This is a sponsored post in partnership with Breast Cancer and the Env
ironment Research Program.
October may be over but discussions around breast cancer awareness must and need to continue.
Discussions between mothers and daughters, and girlfriends need to continue. As women we need to be encouraging one another to be diligent about being in tune with our bodies and stopping to take care of ourselves before helping every one else.
Breast cancer has been and is currently too close for comfort. Prevention and awareness education is just one small step that can have an enormous impact in regards to early detection and possible prevention.
Scientists, physicians, and community partners in the Breast Cancer and the Environment Research Program (BCERP), which is supported by the National Institutes of Health (NIH), study the effects of environmental exposures on breast cancer risk later in life. One of their initiatives involves encouraging mothers to start talking to and educating their daughters on behaviors that may decrease the risks of breast cancer.
While my Addison is not quite of the age where I can have a serious talk with her about breast cancer, as her mother I can start with setting healthy habits and standards for her at an early age. Simple things like removing BPA products from our home and eating out of glass containers. There are so many factors that can’t be pinpointed as environmental risk factors for breast cancer but the changes are so minimal and overall healthy for our bodies that making these changes shouldn’t be very difficult in relation to the possible overall benefits.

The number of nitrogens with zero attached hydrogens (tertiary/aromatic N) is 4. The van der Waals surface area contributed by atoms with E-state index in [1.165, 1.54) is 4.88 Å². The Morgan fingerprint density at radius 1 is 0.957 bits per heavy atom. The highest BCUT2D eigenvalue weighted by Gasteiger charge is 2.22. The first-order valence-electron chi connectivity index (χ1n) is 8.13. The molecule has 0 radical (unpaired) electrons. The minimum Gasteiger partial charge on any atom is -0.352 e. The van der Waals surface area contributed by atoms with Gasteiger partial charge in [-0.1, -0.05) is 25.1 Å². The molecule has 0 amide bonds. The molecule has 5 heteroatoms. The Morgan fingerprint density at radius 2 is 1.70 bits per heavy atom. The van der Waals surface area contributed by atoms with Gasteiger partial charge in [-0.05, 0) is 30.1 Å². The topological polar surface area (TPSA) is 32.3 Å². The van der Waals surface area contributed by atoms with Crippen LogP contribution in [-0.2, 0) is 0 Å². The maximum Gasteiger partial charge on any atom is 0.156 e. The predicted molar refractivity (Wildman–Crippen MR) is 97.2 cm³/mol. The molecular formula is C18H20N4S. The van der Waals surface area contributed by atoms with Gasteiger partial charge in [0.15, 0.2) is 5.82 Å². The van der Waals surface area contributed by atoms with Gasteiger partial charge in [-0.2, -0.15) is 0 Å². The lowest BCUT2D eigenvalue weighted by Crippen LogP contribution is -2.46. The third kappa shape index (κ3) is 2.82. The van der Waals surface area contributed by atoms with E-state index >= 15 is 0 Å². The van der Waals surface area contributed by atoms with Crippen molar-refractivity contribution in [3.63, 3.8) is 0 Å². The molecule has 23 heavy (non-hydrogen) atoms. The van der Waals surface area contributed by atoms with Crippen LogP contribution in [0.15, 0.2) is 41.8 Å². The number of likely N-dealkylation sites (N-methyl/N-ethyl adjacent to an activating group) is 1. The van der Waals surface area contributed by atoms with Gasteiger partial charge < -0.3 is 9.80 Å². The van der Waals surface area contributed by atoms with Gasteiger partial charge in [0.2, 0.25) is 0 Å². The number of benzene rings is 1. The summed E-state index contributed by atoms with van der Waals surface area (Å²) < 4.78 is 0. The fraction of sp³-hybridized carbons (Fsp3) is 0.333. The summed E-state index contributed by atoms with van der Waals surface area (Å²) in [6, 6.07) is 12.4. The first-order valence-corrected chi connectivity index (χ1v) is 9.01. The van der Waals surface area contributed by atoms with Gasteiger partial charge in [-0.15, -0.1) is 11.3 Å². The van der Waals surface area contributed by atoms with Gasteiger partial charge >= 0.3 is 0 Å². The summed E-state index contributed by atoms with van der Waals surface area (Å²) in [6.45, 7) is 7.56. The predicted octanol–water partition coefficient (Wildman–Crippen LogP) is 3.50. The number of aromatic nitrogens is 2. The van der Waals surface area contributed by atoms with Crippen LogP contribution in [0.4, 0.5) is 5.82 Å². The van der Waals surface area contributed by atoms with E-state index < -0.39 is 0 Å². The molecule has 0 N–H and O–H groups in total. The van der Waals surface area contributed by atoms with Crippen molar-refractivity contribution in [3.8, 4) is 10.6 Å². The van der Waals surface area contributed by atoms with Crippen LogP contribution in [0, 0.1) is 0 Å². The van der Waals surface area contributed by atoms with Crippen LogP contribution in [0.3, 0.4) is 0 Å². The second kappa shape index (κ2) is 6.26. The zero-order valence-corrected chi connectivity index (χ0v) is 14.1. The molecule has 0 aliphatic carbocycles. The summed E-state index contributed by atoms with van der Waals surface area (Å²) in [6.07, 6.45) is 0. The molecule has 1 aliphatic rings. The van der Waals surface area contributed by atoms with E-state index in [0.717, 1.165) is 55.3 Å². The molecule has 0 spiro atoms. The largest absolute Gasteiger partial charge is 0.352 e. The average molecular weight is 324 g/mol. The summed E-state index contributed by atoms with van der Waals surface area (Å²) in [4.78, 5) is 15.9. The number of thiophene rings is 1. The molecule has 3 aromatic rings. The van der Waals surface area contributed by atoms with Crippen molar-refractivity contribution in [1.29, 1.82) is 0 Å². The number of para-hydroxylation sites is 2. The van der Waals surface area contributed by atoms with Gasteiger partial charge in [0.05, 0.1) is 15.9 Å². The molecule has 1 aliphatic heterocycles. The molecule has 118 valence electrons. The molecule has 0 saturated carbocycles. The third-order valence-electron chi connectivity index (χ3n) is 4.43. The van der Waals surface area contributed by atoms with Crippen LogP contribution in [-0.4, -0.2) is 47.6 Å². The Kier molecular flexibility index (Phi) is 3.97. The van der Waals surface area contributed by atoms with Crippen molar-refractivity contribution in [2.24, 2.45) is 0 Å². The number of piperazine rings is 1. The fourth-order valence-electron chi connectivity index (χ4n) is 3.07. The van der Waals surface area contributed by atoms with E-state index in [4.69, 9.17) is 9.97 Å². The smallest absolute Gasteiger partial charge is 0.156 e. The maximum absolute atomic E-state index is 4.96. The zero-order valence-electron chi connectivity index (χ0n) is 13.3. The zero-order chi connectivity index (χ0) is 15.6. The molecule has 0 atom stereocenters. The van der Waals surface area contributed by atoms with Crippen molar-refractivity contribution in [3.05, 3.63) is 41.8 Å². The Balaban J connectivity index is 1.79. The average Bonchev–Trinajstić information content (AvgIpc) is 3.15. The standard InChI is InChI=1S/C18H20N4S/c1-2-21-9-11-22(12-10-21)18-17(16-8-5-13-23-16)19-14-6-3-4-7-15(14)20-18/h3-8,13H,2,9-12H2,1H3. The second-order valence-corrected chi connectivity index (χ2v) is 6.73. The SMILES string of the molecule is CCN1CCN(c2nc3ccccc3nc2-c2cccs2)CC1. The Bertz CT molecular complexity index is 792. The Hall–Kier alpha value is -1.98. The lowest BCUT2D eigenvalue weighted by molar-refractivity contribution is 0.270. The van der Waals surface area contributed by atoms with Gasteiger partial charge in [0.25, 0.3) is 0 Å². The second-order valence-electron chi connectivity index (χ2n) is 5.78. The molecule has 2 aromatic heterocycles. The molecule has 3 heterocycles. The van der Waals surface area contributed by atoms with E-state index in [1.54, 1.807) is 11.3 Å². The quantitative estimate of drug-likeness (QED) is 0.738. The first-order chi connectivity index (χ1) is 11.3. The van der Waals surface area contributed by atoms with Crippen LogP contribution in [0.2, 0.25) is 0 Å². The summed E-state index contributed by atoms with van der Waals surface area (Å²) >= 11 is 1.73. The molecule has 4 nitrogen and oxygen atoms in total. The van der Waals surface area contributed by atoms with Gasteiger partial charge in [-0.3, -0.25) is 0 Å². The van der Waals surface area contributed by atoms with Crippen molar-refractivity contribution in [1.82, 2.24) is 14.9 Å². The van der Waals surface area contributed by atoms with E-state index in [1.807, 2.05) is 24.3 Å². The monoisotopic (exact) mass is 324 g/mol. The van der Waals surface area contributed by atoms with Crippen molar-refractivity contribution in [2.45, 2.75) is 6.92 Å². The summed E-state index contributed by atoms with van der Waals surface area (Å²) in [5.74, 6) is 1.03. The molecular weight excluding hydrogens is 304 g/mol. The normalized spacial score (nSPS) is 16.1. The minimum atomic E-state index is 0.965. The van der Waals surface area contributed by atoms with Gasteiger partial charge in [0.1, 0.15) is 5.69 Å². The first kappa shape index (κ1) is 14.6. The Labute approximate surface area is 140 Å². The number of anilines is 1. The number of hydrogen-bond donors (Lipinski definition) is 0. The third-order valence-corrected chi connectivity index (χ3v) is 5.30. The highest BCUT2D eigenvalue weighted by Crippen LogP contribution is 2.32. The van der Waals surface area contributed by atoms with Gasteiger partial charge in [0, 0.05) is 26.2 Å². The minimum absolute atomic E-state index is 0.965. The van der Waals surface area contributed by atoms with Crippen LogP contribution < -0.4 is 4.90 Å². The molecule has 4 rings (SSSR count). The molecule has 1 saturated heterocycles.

This mother daughter toolkit has some great information on small changes you can make to possibly reduce the chances of developing breast cancer. The image below outlines a few important steps that we can take in possibly reducing the risk of breast cancer.
Breast cancer research is so important. The Breast Cancer and the Environment Research Program needs our help in furthering their studies. Please take a few minutes to fill out this survey. The information you provide just may go towards finding a cure. You can find the survey HERE.